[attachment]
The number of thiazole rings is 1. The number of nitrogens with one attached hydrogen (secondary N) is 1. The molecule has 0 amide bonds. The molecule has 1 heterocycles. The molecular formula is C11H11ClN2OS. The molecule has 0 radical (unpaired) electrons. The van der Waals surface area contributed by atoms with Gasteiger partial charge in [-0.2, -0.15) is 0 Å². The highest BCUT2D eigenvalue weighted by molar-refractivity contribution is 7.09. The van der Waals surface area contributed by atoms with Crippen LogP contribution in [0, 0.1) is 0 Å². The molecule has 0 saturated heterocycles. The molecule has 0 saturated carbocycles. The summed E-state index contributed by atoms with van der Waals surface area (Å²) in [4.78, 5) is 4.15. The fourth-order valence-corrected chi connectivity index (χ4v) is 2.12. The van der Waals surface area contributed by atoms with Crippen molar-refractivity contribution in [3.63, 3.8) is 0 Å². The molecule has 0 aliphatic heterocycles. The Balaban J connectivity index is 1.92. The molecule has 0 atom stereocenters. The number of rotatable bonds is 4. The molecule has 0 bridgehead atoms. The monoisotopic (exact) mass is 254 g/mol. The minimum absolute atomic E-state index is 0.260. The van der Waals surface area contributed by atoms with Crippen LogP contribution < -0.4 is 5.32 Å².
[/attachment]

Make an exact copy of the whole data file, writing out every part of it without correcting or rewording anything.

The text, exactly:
The number of thiazole rings is 1. The number of nitrogens with one attached hydrogen (secondary N) is 1. The molecule has 0 amide bonds. The molecule has 1 heterocycles. The molecular formula is C11H11ClN2OS. The molecule has 0 radical (unpaired) electrons. The van der Waals surface area contributed by atoms with Gasteiger partial charge in [-0.2, -0.15) is 0 Å². The highest BCUT2D eigenvalue weighted by molar-refractivity contribution is 7.09. The van der Waals surface area contributed by atoms with Crippen LogP contribution in [0, 0.1) is 0 Å². The molecule has 0 saturated heterocycles. The molecule has 0 saturated carbocycles. The summed E-state index contributed by atoms with van der Waals surface area (Å²) in [4.78, 5) is 4.15. The fourth-order valence-corrected chi connectivity index (χ4v) is 2.12. The van der Waals surface area contributed by atoms with Crippen molar-refractivity contribution in [3.63, 3.8) is 0 Å². The molecule has 0 aliphatic heterocycles. The Balaban J connectivity index is 1.92. The molecule has 0 atom stereocenters. The number of rotatable bonds is 4. The molecule has 0 bridgehead atoms. The monoisotopic (exact) mass is 254 g/mol. The minimum absolute atomic E-state index is 0.260. The van der Waals surface area contributed by atoms with Crippen LogP contribution < -0.4 is 5.32 Å².